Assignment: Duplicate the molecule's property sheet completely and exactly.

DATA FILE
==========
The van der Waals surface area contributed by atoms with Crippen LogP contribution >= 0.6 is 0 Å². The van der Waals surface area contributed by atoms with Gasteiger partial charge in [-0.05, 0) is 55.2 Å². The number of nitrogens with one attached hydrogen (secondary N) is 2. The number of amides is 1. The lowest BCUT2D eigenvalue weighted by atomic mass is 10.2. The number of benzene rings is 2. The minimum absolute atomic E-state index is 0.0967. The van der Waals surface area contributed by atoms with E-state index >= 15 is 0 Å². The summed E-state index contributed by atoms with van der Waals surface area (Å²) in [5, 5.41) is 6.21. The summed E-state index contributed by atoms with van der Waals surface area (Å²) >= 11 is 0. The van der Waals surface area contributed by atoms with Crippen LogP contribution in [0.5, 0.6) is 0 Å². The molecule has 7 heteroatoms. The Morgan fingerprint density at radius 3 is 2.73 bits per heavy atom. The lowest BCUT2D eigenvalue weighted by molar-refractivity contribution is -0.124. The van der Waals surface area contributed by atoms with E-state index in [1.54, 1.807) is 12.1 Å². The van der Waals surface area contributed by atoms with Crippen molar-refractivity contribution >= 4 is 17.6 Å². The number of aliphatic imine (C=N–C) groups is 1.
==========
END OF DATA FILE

The van der Waals surface area contributed by atoms with Crippen LogP contribution >= 0.6 is 0 Å². The van der Waals surface area contributed by atoms with Gasteiger partial charge in [-0.05, 0) is 55.2 Å². The number of nitrogens with one attached hydrogen (secondary N) is 2. The number of amides is 1. The lowest BCUT2D eigenvalue weighted by atomic mass is 10.2. The number of benzene rings is 2. The minimum absolute atomic E-state index is 0.0967. The van der Waals surface area contributed by atoms with E-state index >= 15 is 0 Å². The summed E-state index contributed by atoms with van der Waals surface area (Å²) in [5, 5.41) is 6.21. The summed E-state index contributed by atoms with van der Waals surface area (Å²) >= 11 is 0. The van der Waals surface area contributed by atoms with Crippen LogP contribution in [0.5, 0.6) is 0 Å². The molecule has 7 heteroatoms. The Morgan fingerprint density at radius 3 is 2.73 bits per heavy atom. The lowest BCUT2D eigenvalue weighted by molar-refractivity contribution is -0.124. The van der Waals surface area contributed by atoms with E-state index in [1.54, 1.807) is 12.1 Å². The van der Waals surface area contributed by atoms with Crippen molar-refractivity contribution >= 4 is 17.6 Å². The number of aliphatic imine (C=N–C) groups is 1.